When the repair tools are worse than the problem, Seth Peterson gets on with making a silk purse out of a sow's ear.
Over a year ago now, my Playstation 3 gave up the ghost (no, this story isn't about it). For a while, the usual band-aid fix seemed to work just fine: Heat up the main chips with a heat gun to reflow the solder.
Eventually, I'd had it with this and set about doing a proper repair. This proper repair would consist of desoldering both the CPU and GPU from the console and replacing the solder balls with new ones.
To do this, I required some specialized equipment -- namely, a reflow table. Being on a tight budget, I selected the Puhui T-870 reflow table. This model comprises a large infrared base plate for preheating, a heat lamp for applying focused heat on the desired component to desolder, and a thermocouple for each. Not much, but enough to perform the task adequately.
Reflow table by Puhui.
Upon receipt of the T-870, I immediately noticed a major issue. The temperature readings were far from accurate. At room temperature (25c), one thermocouple read 35c and the other read 65c!
I had an infrared thermometer, so I figured I could get away with ignoring the onboard temperature sensors and monitoring temperature manually. Boy, was I wrong. Anyway, a few failed reflow attempts later, I concluded that the Puhui T-870 was a piece of junk, as it was, and was not able to do what I needed.
So, like any good engineer would, I cracked the sucker open and had a look. What I saw was pretty sad.
A jumbled mess of high-current wires leading to a pair of heavily heatsinked TO-220 triacs (for controlling the lamp and heatbed no doubt) hid the main board.
Click the image below for a components slideshow:
A jumbled mess of high current wires leading to a pair of heavily heatsinked TO-220 triacs (for controlling the lamp and heatbed no doubt) hid the main board.
The main board consisted of some power supply circuitry and an STM8 8-bit microcontroller (younger brother of the STM32, I assume). There was a programming header available on the board, so I could simply reprogram the micro and attempt to compensate for the deficiencies, but without a working knowledge of that architecture, the source code, or the proper development environment for this chip, I would be fighting an uphill battle.
The sensible thing to do would be to use an architecture that I was familiar with and for which I had a development kit. Thus I chose the venerable PIC18F4550. I had experience with it, had a PicKit3 for programming and debugging, and liked its onboard USB for easy interfacing later on.
I wanted to improve the Puhui T-870 to the level of a several thousand dollar reflow table: accurate temperature sensors, an LCD display for user interaction, automated temperature curves, and a computer uplink for host software to manage everything.
All of this would be within reach with a redesigned circuit and more powerful microcontroller.
I set about my designing and quickly put a protoboard together with all of the requisite parts, but I quickly ran into a major issue. My code would not do what it was told. I tried multiple ways to perform the same operation, but to no avail. The code would apparently skip around to wherever it pleased at the time, evaluate expressions incorrectly, or actually execute different functions than the ones I was explicitly calling. I investigated this for a while but eventually threw my hands up in frustration, as I don't have any expertise in troubleshooting compilers or linkers.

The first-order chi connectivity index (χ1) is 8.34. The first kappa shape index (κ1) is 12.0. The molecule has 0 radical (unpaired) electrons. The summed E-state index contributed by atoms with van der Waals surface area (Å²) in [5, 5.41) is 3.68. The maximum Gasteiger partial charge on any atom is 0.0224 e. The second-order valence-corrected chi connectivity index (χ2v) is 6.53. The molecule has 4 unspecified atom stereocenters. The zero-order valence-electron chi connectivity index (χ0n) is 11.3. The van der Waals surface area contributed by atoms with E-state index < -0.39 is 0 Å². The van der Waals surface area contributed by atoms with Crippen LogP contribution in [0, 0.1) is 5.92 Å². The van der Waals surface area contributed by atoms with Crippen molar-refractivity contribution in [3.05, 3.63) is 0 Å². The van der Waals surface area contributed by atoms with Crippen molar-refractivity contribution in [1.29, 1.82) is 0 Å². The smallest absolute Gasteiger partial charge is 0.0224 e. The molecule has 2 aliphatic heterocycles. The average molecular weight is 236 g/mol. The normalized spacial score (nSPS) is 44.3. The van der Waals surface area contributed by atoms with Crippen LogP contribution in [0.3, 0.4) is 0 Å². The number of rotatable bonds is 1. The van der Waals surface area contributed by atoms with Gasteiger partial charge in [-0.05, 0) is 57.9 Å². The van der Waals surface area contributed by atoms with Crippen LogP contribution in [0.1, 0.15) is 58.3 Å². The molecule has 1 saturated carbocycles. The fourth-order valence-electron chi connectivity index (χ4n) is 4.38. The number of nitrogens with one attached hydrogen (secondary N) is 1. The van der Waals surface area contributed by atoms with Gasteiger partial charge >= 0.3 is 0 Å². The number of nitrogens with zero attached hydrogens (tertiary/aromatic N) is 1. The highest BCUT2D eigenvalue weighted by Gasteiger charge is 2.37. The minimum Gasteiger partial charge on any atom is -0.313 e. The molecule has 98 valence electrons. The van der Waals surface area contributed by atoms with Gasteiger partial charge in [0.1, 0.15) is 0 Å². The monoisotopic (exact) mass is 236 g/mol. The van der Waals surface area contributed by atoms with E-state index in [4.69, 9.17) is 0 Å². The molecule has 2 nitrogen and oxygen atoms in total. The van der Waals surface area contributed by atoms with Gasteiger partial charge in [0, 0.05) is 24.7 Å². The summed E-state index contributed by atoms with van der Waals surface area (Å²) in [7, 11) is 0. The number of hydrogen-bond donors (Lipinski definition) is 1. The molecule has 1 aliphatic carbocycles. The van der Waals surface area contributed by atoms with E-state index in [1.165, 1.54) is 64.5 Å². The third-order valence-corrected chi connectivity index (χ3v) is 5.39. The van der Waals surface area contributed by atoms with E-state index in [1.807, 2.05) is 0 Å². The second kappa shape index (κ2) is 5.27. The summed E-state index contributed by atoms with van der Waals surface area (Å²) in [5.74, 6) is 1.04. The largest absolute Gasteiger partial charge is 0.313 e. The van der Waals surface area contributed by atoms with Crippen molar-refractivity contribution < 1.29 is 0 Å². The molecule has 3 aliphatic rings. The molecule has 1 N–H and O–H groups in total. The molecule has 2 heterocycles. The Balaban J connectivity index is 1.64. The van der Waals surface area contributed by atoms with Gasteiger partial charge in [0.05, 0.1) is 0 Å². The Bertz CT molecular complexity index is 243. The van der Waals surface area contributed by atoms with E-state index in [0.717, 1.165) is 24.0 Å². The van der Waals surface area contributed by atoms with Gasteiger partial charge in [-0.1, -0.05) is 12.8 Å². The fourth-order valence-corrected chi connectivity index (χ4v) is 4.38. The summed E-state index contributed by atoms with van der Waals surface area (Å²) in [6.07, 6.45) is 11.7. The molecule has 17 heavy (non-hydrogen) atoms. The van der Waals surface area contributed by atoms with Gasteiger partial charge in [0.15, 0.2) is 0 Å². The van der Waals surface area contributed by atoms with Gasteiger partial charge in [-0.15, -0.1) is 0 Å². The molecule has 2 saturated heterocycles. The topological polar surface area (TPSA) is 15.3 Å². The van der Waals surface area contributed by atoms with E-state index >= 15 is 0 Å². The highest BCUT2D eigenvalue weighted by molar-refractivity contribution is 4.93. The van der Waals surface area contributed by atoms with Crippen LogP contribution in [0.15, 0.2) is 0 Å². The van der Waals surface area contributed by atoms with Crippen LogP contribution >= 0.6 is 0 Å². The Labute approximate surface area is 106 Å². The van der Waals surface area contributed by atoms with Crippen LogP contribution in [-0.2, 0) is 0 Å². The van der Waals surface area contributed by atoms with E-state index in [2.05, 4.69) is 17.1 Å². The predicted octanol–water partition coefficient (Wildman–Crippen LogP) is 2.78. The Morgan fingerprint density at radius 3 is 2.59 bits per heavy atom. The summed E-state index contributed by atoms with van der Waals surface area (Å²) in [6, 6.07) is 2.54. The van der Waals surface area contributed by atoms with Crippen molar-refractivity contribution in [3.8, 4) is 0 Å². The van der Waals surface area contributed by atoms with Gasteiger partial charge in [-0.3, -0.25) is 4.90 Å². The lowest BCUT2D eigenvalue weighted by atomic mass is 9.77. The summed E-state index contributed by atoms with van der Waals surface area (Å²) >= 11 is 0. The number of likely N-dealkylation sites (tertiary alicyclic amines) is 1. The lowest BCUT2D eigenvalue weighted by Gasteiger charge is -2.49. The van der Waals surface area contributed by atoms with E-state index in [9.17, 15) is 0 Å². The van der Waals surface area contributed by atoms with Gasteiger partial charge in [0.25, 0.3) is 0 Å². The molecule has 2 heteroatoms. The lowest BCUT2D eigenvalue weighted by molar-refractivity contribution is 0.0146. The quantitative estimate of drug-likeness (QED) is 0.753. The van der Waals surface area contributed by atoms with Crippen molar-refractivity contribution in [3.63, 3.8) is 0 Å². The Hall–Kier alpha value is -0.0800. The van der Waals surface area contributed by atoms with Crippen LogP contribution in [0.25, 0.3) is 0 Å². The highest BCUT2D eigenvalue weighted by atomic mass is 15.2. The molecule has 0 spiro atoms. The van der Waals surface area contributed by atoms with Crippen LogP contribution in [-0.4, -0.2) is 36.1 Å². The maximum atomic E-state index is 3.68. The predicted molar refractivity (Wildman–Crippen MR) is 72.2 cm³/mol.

This drove me to make a new decision on which controller I should use. Everybody seems to really like the AVR series, so I selected the ATMEGA324 as my new microcontroller. I set up avr-gcc and was all ready to get coding, except for one thing: I had to completely redesign my board to fit the new pinout.
Rather than try to modify my existing prototype to fit my new controller, I drew up the design in EAGLE and ran a PCB using the toner transfer method. The board turned out well except for some minor issues related to getting proper conduction between the top and bottom layers.
A few days of firmware writing, and the rest is history. I now have a functional reflow table that far exceeds the capabilities of what I originally purchased.
Speculation on original design
The original design of the T-870 obviously optimized cost over performance, and I'm sure the code is pretty terrible as well, had I access to it. The design of the thermocouple circuitry is particularly poor, consisting of a few passives and an op-amp, with no junction compensation.
Improvements I made
With my redesign, I added a discrete ADC with an onboard temperature sensor for junction compensation, a character LCD instead of the included 7-segment display, and a computer uplink for automated temperature profiles. At most, the added cost is roughly 50 dollars in components. But to get these features in a commercial reflow table, the cost increase is substantial -- at least a few thousand dollars.
About the Author Seth Peterson: "I am 24 years old and have been a maker and hacker since middle school. I graduated from the University of Dayton in Ohio in May 2012 with a BS in Computer Engineering Technology. I work for the University of Dayton Research Institute."
The Frankenstein's Fix has just come to an end. Stay tuned to read the submissions and see what kind of difficult job of judging we have ahead of us! Submission details and full contest rules here.